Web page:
Had Lilliquist been an aide-de-camp of Martinez, this could be viewed as a clear shot at the manager telling him that he’s next if the team doesn’t turn around in the next month, but the days of the manager-pitching coach being Siamese twins a la Tony La Russa and Dave Duncan are over. The front office hires the pitching coach and the manager has limited – if any – say about it. There’s a good chance that Martinez was informed after the decision was made and nothing he said or did would change it.

This is a continuing issue with the Nationals. Since 2012, they have had the most talent in baseball. They spend money like a big market club, make savvy acquisitions and develop young players. But they have yet to advance beyond the Division Series in the years they made the playoffs and have had several seasons in which they were preseason favorites and disappointed terribly as also-rans.

Harping on the Stephen Strasburg shutdown in 2012 might seem passé, but it is a flashpoint as to what has ailed this organization and robbed them of at least two championships they should have won led by Strasburg and Bryce Harper. With Harper gone and a young core led by Juan Soto, Victor Robles and Trea Turner, they should be preparing for the next run. Instead, they’re firing the pitching coach in a largely inconsequential maneuver to serve as a distraction for what truly ails them: a fissure in understanding the importance of the manager and a reluctance to pay that manager and give him at least some say in how the team is handled.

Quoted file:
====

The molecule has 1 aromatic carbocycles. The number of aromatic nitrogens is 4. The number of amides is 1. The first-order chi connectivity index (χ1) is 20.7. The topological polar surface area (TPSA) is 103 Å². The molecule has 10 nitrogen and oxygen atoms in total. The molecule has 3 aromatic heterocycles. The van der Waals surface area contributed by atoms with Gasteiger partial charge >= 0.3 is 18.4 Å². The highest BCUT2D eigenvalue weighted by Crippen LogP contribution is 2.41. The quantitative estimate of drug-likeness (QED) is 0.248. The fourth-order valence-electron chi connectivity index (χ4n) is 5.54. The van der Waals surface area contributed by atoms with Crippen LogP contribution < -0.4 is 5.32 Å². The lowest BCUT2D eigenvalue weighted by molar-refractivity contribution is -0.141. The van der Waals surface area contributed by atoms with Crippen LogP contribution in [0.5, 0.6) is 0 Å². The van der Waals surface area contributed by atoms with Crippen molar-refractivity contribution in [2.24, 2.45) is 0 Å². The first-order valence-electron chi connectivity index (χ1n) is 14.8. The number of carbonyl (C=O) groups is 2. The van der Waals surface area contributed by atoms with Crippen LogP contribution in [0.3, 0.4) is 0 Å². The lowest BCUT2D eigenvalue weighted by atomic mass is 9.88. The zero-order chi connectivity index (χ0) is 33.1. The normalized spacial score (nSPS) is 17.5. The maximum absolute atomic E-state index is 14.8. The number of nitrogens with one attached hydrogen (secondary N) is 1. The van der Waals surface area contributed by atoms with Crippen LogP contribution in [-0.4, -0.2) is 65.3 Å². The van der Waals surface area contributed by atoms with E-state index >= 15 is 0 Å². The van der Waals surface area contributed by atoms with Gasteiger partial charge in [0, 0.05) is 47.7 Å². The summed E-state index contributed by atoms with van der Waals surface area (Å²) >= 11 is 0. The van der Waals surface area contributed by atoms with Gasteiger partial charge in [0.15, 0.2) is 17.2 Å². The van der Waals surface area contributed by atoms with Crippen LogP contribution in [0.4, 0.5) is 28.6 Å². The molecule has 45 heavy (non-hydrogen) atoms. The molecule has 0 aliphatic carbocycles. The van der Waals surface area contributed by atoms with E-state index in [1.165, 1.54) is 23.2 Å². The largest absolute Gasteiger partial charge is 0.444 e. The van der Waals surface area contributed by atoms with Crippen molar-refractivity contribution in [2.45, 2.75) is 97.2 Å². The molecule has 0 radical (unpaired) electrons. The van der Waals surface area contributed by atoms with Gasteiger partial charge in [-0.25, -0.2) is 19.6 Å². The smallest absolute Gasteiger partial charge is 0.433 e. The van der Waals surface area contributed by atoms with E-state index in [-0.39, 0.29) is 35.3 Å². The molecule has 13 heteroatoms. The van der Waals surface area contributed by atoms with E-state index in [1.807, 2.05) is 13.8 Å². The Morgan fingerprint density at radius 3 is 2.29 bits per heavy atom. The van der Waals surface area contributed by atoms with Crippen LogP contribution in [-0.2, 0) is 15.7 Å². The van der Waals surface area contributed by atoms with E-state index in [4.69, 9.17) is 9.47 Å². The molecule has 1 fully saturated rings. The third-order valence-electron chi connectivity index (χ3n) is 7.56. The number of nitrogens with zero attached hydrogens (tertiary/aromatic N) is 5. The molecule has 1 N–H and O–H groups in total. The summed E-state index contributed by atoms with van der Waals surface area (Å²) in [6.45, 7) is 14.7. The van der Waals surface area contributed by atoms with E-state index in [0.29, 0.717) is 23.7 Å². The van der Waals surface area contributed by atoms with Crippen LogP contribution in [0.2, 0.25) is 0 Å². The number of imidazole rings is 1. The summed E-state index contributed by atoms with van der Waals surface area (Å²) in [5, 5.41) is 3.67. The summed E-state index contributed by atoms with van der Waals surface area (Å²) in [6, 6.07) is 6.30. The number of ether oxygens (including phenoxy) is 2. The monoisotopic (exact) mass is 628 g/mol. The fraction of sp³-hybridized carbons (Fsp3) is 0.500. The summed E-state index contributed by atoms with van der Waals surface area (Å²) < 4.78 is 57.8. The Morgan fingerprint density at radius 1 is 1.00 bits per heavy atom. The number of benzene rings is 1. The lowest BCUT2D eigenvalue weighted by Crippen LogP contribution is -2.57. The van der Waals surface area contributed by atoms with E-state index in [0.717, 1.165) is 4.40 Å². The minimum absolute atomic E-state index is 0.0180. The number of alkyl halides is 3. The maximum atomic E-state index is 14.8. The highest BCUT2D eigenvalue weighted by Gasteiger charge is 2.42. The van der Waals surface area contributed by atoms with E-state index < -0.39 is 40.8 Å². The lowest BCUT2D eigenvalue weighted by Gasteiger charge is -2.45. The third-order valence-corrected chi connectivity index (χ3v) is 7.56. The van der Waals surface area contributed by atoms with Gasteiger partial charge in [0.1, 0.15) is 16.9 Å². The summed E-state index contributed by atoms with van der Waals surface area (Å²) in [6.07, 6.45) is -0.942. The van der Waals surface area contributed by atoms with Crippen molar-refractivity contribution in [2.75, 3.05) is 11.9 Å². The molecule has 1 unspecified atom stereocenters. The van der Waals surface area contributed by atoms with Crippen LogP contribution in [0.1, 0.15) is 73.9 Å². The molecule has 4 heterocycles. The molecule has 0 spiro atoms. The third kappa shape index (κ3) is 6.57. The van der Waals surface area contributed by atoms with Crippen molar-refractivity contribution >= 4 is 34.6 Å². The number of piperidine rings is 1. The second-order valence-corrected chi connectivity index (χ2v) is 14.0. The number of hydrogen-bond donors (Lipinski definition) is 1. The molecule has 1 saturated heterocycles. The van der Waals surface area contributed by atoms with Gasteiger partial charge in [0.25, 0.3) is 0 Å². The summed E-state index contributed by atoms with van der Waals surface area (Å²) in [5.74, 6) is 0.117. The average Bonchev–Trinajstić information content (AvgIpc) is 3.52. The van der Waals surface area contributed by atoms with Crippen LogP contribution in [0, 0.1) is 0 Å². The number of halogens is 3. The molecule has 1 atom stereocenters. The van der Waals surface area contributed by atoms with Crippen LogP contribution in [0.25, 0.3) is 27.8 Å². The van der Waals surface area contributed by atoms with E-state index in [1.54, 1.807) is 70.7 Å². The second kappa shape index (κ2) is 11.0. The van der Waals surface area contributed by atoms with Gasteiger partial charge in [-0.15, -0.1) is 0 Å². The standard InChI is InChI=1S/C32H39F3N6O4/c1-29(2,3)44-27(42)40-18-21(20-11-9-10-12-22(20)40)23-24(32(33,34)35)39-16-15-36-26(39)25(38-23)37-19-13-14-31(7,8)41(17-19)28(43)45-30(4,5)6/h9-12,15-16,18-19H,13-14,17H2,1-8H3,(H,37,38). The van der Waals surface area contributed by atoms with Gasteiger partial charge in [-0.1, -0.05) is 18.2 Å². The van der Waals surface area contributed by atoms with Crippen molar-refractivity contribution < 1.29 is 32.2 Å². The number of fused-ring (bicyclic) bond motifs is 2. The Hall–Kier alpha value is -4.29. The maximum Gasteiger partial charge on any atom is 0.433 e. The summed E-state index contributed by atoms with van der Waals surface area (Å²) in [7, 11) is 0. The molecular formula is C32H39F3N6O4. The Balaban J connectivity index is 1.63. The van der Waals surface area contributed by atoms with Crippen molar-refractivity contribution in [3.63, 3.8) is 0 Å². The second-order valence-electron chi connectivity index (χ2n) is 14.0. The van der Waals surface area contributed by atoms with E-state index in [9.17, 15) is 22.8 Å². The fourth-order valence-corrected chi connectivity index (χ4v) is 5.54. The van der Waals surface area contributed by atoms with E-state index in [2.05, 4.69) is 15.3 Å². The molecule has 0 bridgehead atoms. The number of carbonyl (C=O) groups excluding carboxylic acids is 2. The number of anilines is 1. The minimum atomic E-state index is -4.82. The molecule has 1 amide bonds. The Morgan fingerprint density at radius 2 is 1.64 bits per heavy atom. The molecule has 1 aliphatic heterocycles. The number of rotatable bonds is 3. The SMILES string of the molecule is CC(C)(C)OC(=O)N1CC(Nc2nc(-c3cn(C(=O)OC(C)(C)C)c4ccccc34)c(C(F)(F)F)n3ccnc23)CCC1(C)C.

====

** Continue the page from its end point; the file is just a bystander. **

They’re fortunate in one respect: the entire National League East is a wrestling match of flaws and mediocrity. This has allowed them to remain relatively close to the top of the division despite their 13-17 start.

Even if they manage to float to the top in this battle of attrition and make the postseason, what reason is there to believe that 2019 will be any different from the other seasons in which they made the playoffs and were bounced in the first round? It does not necessarily need to be another 82-win season to be categorized as a(nother) failure.

Barring a fundamental change in how they treat their on-field staff, what’s the difference who the manager or pitching coach is? They’re not hiring Joe Girardi to manage the team because he’d want to be paid and would want some influence in running the team. Ownership doesn’t want the former and the baseball ops doesn’t want the latter. Firing the pitching coach is cosmetic and does nothing to repair what ails this team and has ailed them for nearly a decade.